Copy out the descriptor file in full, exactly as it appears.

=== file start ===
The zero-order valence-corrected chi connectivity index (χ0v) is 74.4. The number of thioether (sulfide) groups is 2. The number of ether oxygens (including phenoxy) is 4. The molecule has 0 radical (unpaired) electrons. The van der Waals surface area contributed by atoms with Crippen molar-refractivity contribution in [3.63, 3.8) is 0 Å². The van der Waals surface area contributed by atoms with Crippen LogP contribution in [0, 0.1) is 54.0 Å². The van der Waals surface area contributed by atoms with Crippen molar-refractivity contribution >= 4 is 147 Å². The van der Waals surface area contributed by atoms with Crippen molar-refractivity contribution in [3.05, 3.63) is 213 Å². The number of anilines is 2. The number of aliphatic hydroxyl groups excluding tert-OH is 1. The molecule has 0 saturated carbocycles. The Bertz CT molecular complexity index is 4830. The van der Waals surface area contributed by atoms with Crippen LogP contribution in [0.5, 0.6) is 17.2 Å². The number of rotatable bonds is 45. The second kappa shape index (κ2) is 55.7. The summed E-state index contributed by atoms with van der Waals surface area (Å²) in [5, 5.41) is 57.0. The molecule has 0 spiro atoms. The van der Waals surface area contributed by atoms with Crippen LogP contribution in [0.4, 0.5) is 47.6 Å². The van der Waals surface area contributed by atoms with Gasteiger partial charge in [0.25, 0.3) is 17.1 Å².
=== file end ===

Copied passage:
The zero-order valence-corrected chi connectivity index (χ0v) is 74.4. The number of thioether (sulfide) groups is 2. The number of ether oxygens (including phenoxy) is 4. The molecule has 0 radical (unpaired) electrons. The van der Waals surface area contributed by atoms with Crippen molar-refractivity contribution in [3.63, 3.8) is 0 Å². The van der Waals surface area contributed by atoms with Crippen LogP contribution in [0, 0.1) is 54.0 Å². The van der Waals surface area contributed by atoms with Crippen molar-refractivity contribution >= 4 is 147 Å². The van der Waals surface area contributed by atoms with Crippen molar-refractivity contribution in [3.05, 3.63) is 213 Å². The number of anilines is 2. The number of aliphatic hydroxyl groups excluding tert-OH is 1. The molecule has 0 saturated carbocycles. The Bertz CT molecular complexity index is 4830. The van der Waals surface area contributed by atoms with Crippen LogP contribution in [0.5, 0.6) is 17.2 Å². The number of rotatable bonds is 45. The second kappa shape index (κ2) is 55.7. The summed E-state index contributed by atoms with van der Waals surface area (Å²) in [5, 5.41) is 57.0. The molecule has 0 spiro atoms. The van der Waals surface area contributed by atoms with Crippen LogP contribution in [0.4, 0.5) is 47.6 Å². The van der Waals surface area contributed by atoms with Gasteiger partial charge in [0.25, 0.3) is 17.1 Å².